They won’t need to send you phishing attacks or spam anymore to get your bank information.

It will also be easier for them to see your buying history and collect other information.

This includes your home or work address, phone number, and complete legal name.

#6: Hackers can breach your home security system

Hackers Can Breach Your Home Security System

Hackers can pretty much access anything that is connected to your Google Home app.

And that includes your home alert and security system.

It’s dangerous for both kids and adults. As hackers can control and possibly locate your home security devices.

For this case, you might have to ask authorities for help. As changing and resetting your device alone might not help drop the security threat.

Learn more: Should smart devices be on a separate network?

Bonus: Laser-powered light can activate Google Home

According to a study, laser lights can activate voice-activated smart speakers.

Sugawara and his team had tried activating Google Home using a laser light 250 ft. (76.2 m) away from the device. And, it worked!

Google has yet to address this specific Google Home vulnerability. 

But you won’t have to worry about it for now. As doing this requires expertise and specific equipment that most people don’t have.

Note: This was done for research purposes. And there’s no actual incident record like this.

You might also want to know: Can Alexa Be Hacked? 10 Shocking Security Facts

10 tips to secure your Google Home / Nest (for maximum safety)

#1: Disable UPnP

Hackers can’t directly hack your Google Home app. What they do is hijack your Wi-Fi router by exploiting the Universal Plug and Play (UPnP).

UPnP is essential to help devices easily connect and communicate with each other. But hackers have made a way to use it to hack people’s devices and accounts.

The good news is that you can disable the UPnP protocol on your router. This will lessen the chances of malicious people hacking your devices.

To disable UPnP on your router:

  1. Log in to your router account.
  2. Go to the “Advanced” setting.
  3. Select “Advanced Networking.”
  4. And disable “UPnP.”

Tip: Some routers don’t allow disabling UPnP. If this is your case, consider changing your router. You can try Google Wi-Fi, as according to reports, it’s safe from this exploitation.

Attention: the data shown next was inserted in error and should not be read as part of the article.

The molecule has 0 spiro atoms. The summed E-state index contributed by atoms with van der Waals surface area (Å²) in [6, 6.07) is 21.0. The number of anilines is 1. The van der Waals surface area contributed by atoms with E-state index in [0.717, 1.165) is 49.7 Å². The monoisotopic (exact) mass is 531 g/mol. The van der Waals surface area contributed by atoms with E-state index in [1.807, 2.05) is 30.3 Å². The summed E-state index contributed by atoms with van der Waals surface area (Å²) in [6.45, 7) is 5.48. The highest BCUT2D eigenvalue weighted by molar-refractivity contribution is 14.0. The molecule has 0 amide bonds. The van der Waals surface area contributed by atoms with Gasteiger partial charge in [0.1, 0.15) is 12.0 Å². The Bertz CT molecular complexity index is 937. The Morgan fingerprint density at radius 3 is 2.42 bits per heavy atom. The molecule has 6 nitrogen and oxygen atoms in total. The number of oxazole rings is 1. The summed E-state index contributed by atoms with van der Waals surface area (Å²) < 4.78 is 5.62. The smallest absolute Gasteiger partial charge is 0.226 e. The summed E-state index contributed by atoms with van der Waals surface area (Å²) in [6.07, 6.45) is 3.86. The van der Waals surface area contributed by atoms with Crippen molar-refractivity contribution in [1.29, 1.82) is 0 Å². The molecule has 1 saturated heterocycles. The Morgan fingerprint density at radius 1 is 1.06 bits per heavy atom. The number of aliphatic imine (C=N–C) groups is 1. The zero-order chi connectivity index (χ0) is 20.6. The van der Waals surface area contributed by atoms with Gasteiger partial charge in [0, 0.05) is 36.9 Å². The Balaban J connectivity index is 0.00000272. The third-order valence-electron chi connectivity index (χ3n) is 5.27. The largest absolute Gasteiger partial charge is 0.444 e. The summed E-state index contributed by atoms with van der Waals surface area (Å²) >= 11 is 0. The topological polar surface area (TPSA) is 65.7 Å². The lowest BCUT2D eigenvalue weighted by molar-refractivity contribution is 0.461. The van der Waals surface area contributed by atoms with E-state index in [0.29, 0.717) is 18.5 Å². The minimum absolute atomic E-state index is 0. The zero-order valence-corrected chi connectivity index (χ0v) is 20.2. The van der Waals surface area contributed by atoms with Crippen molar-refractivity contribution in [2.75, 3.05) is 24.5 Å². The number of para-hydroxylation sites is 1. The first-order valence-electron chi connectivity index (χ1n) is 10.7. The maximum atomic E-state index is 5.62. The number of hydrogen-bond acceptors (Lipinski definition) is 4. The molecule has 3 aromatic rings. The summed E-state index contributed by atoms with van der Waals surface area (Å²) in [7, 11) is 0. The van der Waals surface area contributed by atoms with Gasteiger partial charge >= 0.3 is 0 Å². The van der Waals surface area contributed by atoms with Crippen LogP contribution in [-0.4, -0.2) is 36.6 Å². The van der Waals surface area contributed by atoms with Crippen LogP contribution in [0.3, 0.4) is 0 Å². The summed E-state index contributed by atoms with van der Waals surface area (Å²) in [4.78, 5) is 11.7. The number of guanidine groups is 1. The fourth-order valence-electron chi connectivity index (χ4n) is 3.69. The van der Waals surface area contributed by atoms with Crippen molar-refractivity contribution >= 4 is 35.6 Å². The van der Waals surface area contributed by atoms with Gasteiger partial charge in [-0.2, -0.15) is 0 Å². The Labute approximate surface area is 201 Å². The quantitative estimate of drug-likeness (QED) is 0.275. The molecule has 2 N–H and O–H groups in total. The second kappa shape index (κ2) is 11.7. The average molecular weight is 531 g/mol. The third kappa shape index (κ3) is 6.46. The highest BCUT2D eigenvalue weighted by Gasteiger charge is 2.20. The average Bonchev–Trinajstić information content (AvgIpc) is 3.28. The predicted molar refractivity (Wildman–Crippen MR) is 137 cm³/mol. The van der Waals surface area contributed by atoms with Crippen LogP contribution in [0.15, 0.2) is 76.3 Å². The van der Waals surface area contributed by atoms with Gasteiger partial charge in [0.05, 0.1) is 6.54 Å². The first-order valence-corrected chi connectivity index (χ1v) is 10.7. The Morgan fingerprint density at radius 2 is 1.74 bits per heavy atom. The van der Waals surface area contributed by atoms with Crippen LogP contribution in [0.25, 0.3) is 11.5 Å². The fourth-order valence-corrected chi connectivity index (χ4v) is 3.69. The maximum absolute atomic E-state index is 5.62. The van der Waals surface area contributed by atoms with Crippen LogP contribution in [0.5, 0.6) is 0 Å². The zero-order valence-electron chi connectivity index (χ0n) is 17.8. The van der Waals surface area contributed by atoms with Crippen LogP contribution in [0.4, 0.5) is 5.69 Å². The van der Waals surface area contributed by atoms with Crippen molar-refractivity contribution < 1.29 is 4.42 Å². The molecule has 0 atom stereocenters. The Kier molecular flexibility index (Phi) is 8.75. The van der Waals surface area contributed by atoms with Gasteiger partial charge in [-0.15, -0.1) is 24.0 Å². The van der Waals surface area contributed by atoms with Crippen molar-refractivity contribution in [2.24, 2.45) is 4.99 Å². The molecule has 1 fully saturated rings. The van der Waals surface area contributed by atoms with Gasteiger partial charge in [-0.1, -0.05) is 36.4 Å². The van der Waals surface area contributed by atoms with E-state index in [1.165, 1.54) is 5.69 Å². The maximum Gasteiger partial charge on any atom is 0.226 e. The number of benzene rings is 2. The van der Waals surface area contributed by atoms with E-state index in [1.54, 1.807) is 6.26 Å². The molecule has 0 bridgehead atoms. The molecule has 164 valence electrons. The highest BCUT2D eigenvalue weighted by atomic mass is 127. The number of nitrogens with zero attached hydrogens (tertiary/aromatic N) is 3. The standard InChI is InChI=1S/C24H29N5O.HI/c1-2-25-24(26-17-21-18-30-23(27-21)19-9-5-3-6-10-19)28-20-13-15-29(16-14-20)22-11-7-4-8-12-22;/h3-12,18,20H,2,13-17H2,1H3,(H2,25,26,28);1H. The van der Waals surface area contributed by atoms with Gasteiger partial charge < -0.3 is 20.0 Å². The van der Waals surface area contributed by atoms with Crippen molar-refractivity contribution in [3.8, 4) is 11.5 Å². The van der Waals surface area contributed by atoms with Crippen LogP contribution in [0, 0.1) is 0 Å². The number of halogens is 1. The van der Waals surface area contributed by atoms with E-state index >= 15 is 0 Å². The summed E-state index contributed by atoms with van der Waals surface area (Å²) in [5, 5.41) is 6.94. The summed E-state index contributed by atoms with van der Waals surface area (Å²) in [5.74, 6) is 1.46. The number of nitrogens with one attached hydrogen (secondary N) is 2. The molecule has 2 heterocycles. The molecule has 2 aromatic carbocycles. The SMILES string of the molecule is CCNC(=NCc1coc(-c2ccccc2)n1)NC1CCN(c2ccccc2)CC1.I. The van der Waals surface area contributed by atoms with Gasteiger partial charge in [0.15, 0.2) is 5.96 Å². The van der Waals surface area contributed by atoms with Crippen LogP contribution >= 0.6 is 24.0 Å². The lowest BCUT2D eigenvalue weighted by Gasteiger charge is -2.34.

#2: Secure your Wi-Fi

Since hackers hack your smart speakers through Wi-Fi, then it’s best to secure it.

Make sure to create a strong Wi-Fi password. Combine it with uppercase and lowercase letters, numbers, and symbols. 

Consider using a WPA2 encrypted Wi-Fi network to ensure safe and secure browsing. And if possible, avoid connecting to public Wi-Fi networks.

This will prevent you from accidentally entering phishing sites. Plus, prevent hackers from connecting to your devices.

#3: Use password managers

Using a password manager will add an extra layer of protection to your accounts. 

This will come in handy, especially if you’re the type of person who often forgot passwords.

Password managers generate strong random passwords for your accounts. It also stores and auto-fills your passwords if needed.

It’s perfect for people who use several accounts and devices at home. As this helps prevent hackers from further breaking in on your other devices.

#4: Select what you connect

It’s fun and convenient to use Google Home for anything at home. Like turning on and off the lights or playing music on your huge stereo speakers. 

But knowing its risks, it’s wiser to be selective on what apps and devices you connect to it.

Important Advice: Don’t connect your home security functions to your Google Home app. Also, give it a thought if you would need to connect your calendar and work email.

To check which apps and devices you’ve connected to your Google Home:

  1. Go to Google Assistant app.
  2. Click the explore icon at the bottom-right corner.
  3. Scroll down to the bottom.
  4. Select “Your Actions.”
  5. And tap “Linked.”

Unlink any security functions and apps and devices that you don’t use anymore.

#5: Link device to Google account

To better ensure security on your devices, make sure to link your Google Home or Nest to any Google account.